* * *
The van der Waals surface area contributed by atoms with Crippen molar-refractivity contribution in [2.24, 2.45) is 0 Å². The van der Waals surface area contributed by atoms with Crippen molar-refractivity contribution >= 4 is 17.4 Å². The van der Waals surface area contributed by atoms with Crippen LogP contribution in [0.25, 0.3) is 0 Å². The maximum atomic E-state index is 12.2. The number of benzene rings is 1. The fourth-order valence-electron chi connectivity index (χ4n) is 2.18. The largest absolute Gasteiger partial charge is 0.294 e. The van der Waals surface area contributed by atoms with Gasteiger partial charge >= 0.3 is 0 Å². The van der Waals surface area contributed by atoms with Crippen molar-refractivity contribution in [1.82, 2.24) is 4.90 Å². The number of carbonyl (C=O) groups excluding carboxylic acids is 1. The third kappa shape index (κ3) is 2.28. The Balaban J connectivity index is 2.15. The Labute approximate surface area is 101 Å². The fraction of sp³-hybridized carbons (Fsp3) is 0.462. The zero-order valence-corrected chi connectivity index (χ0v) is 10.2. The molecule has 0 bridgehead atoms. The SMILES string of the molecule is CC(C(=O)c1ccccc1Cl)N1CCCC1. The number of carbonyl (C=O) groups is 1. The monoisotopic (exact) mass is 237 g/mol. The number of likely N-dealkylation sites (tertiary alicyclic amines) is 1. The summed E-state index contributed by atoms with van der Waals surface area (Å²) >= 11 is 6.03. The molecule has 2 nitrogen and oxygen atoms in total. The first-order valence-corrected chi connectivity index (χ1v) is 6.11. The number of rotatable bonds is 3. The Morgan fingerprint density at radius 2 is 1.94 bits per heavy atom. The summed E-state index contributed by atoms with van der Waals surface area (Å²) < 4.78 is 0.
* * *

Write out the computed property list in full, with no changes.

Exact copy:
The van der Waals surface area contributed by atoms with Crippen molar-refractivity contribution in [2.24, 2.45) is 0 Å². The van der Waals surface area contributed by atoms with Crippen molar-refractivity contribution >= 4 is 17.4 Å². The van der Waals surface area contributed by atoms with Crippen LogP contribution in [0.25, 0.3) is 0 Å². The maximum atomic E-state index is 12.2. The number of benzene rings is 1. The fourth-order valence-electron chi connectivity index (χ4n) is 2.18. The largest absolute Gasteiger partial charge is 0.294 e. The van der Waals surface area contributed by atoms with Gasteiger partial charge >= 0.3 is 0 Å². The van der Waals surface area contributed by atoms with Crippen molar-refractivity contribution in [1.82, 2.24) is 4.90 Å². The number of carbonyl (C=O) groups excluding carboxylic acids is 1. The third kappa shape index (κ3) is 2.28. The Balaban J connectivity index is 2.15. The Labute approximate surface area is 101 Å². The fraction of sp³-hybridized carbons (Fsp3) is 0.462. The zero-order valence-corrected chi connectivity index (χ0v) is 10.2. The molecule has 0 bridgehead atoms. The SMILES string of the molecule is CC(C(=O)c1ccccc1Cl)N1CCCC1. The number of carbonyl (C=O) groups is 1. The monoisotopic (exact) mass is 237 g/mol. The number of likely N-dealkylation sites (tertiary alicyclic amines) is 1. The summed E-state index contributed by atoms with van der Waals surface area (Å²) >= 11 is 6.03. The molecule has 2 nitrogen and oxygen atoms in total. The first-order valence-corrected chi connectivity index (χ1v) is 6.11. The number of rotatable bonds is 3. The Morgan fingerprint density at radius 2 is 1.94 bits per heavy atom. The summed E-state index contributed by atoms with van der Waals surface area (Å²) < 4.78 is 0.